January 16, 2007
Authoring Tools for Process GuidanceWhether it has any practical merit or not in the rough and tumble of real-world software process improvement, I've certainly enjoyed playing with the Eclipse Process Framework and associated tools for capturing process definitions. I'm aware that Microsoft have created something along these lines for Team System too, and if - like me - you're in the SPI game then it's probably worth getting your hands on these process authoring/publishing tools and familiarising yourself with how they work.
Both the Eclipse and Microsoft process content authoring tools help you break your process documentation down into more meaningful and manageable chunks
Organisations looking to score higher in a CMMi assessment, and this is particularly applicable in regions where outsourcing and off-shoring are big business, might like to consider exploiting these tools as a more effective means of documenting their software development processes. Certainly they're a better bet than just sticking it all in Word documents and PowerPoint presentations, as you can break your processes down into their constituent parts (activities, tasks, inputs, outputs, roles etc), which means you can better ensure that things are documented once in one place only - so if it changes, we only need to update it in one place. I've seen process libraries done the Word way, and believe me, they suck!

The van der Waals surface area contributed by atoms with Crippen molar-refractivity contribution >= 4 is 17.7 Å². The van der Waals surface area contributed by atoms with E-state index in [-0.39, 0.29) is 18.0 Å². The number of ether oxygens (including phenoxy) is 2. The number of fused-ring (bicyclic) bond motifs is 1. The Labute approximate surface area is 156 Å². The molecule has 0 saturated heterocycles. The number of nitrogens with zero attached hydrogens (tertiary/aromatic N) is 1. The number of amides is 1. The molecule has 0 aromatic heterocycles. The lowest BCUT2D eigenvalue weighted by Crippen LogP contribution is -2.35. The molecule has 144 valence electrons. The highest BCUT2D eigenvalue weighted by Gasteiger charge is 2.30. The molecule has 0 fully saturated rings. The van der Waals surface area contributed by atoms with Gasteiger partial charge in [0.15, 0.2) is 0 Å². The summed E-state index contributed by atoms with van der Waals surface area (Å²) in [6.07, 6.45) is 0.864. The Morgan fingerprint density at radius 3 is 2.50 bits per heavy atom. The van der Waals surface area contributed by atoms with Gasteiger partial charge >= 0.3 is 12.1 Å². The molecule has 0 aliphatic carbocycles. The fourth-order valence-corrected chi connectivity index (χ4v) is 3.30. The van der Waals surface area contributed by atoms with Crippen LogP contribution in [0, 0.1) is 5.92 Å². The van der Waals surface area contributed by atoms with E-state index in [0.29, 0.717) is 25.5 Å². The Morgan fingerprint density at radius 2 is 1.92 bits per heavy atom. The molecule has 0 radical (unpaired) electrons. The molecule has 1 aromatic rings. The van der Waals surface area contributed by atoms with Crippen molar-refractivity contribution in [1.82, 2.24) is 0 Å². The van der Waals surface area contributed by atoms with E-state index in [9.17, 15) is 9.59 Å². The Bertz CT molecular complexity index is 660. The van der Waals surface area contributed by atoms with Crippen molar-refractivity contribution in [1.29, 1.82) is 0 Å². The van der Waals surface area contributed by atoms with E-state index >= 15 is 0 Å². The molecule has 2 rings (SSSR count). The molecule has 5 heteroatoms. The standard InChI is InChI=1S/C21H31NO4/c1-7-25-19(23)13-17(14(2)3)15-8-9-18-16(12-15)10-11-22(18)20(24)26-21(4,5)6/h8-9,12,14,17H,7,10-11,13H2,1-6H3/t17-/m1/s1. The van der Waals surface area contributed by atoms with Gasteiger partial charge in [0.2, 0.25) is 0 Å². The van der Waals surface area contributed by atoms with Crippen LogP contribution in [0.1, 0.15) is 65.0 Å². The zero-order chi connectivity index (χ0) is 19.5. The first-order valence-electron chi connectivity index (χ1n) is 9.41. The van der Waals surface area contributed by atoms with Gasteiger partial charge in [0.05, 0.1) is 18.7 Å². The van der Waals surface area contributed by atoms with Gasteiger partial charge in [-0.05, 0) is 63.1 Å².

The web view of Microsoft's MSF for Agile process guidance
As an added bonus, the guidance integrates seemlessly with the IDE, and you can also output it to nicely formatted and easily navigable web pages, which will earn you brownie points with senior management, who are easily impressed by that sort of thing.
So if you're going down that route - and let's save the philosophical debate about whether you really should for another day - then these tools are designed specifically to make it easier.
Posted 13 years, 11 months ago on January 16, 2007